COVID-19 tough on lungs, can cause difficult-to-treat pneumonia

Iranian medical personnel, wearing protective gear, check a scanned image of the lungs of a patient at a CT scan section of the Rassolakram hospital in western Tehran on March 11. Photo by Morteza Nikoubazl/UPI
1 of 2 | Iranian medical personnel, wearing protective gear, check a scanned image of the lungs of a patient at a CT scan section of the Rassolakram hospital in western Tehran on March 11. Photo by Morteza Nikoubazl/UPI | License Photo

March 26 (UPI) -- The COVID-19 pandemic started in Wuhan, China, as a cluster of unusually severe pneumonia cases of unknown cause. Now that the disease has spread globally, the lungs continue to bear the brunt of the infection in humans -- just as they do with conventional pneumonia.

A small study published recently in the journal Academic Radiology found that the new coronavirus impacted both lungs in nearly 80 percent of cases, with the vast majority showing significant injury or inflammation on computed tomography, or CT, scans.


"The virus that causes COVID-19 -- SARS-CoV-2, or severe acute respiratory syndrome coronavirus -- infects the cells that line the respiratory tract from the nose down into the lungs, where it causes cells to die and creates an immune reaction," Dr. Ben Singer, a pulmonary and critical care specialist at Northwestern Memorial Hospital, told UPI.


"That immune reaction helps to clear the virus, but can also cause damage to the lungs as well," Singer said.

Although the majority of people infected with COVID-19 either have no symptoms at all or feel like they have an upper respiratory tract infection -- a low-grade fever, cough, sinus congestion and headache or fatigue -- some may progress to what feels like a severe case of the flu, Singer said.

Researchers in Wuhan noted in a study published by The Lancet that this is how more than 60 percent of those infected experience the virus.

As many as 6 percent of people with the coronavirus develop pneumonia, an infection that impacts the lower respiratory tract -- the region below the larynx, according to an analysis published in late February by the New England Journal of Medicine.

Lower respiratory tract infections like pneumonia often result in serious illness because they can affect the ability to breathe, noted Dr. Raju Reddy, an assistant professor in the Division of Pulmonary, Critical Care and Sleep Medicine at University of Florida Health.

"People may have cough, sputum and shortness of breath," Reddy told UPI. "COVID-19 causes acute lung injury, which is characterized by air spaces getting filled with fluid, protein and cells. It is similar to other viral pneumonias in the end results -- inability for the lung to adequately oxygenate the blood."


The type of pneumonia associated with COVID-19 has been described as an infection that affects the air passages that move air between the lungs and the outside world.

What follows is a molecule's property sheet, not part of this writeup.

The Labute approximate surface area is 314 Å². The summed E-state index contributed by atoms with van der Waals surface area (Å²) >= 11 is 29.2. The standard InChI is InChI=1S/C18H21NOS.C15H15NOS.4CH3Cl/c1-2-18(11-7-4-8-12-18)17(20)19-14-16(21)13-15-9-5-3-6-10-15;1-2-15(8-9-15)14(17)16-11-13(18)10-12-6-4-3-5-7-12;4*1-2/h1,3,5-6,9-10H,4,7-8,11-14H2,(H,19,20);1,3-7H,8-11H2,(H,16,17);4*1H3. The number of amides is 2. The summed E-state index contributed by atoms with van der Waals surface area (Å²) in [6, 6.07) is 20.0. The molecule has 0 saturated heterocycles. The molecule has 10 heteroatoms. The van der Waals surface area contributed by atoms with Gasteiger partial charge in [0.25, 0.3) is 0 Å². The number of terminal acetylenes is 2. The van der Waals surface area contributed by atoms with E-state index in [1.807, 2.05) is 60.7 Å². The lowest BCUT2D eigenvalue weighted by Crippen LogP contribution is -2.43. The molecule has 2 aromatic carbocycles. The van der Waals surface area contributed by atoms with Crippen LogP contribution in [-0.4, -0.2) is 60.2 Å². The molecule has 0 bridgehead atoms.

With this infection, the lining of the air passages become inflamed and irritate nerves in the lining of the airway, Singer said. As the infection progresses, fluid can accumulate in the air passages and the air sacs at the bottom of the lungs, before spreading to the rest of the lungs.

It's this tendency to affect the entire lungs that makes pneumonia caused by the new coronavirus so unique -- and severe. Lungs filled with fluid are unable to send sufficient oxygen to the bloodstream. As a result, the body is less able to take on oxygen and get rid of carbon dioxide.

While some types of pneumonia are caused by a bacterial infection, and are thus treatable with antibiotics, this isn't true for all of them.

"Although most people do not realize it, most pneumonias are actually caused by viruses, including influenza," Singer said. "COVID-19 appears to cause severe pneumonia in a greater fraction of people than influenza, and it also spreads more easily."

At this point, there is no cure for the pneumonia associated with COVID-19, so doctors are focusing on providing "supportive care," Reddy said. This involves the use of ventilators to help the lungs maintain high oxygen levels until the infection resolves and the organs are able to function normally on their own.


This is the reason for concern over shortages of these machines at many U.S. hospitals.

"We provide supplemental oxygen by various methods and wait for the body to recover," Reddy said.

Roughly 1 percent to 2 percent of COVID-19 patients fail to recover, and researchers say those who do still might be at risk for developing secondary infections. They might be treated with antiviral drugs or antibiotics to blunt the impact.

"Fortunately, most cases of COVID-19 are mild and can be managed at home like one would care for a bad cold," Singer said. "When patients become sick enough to need the intensive care unit, they often require life support with a mechanical ventilator and other measures to support their bodies while the virus runs its course.

"We are interested in a number of medications that target either the virus itself or the immune reaction to the virus. These medications are best given in the context of a clinical trial."

Scenes from a pandemic: World copes with COVID-19

A health worker with the Israeli national emergency service, Magen David Adam, wears protective gear while taking swabs to test for COVID-19 at a drive-through testing center in East Jerusalem on August 26. Photo by Debbie Hill/UPI | License Photo

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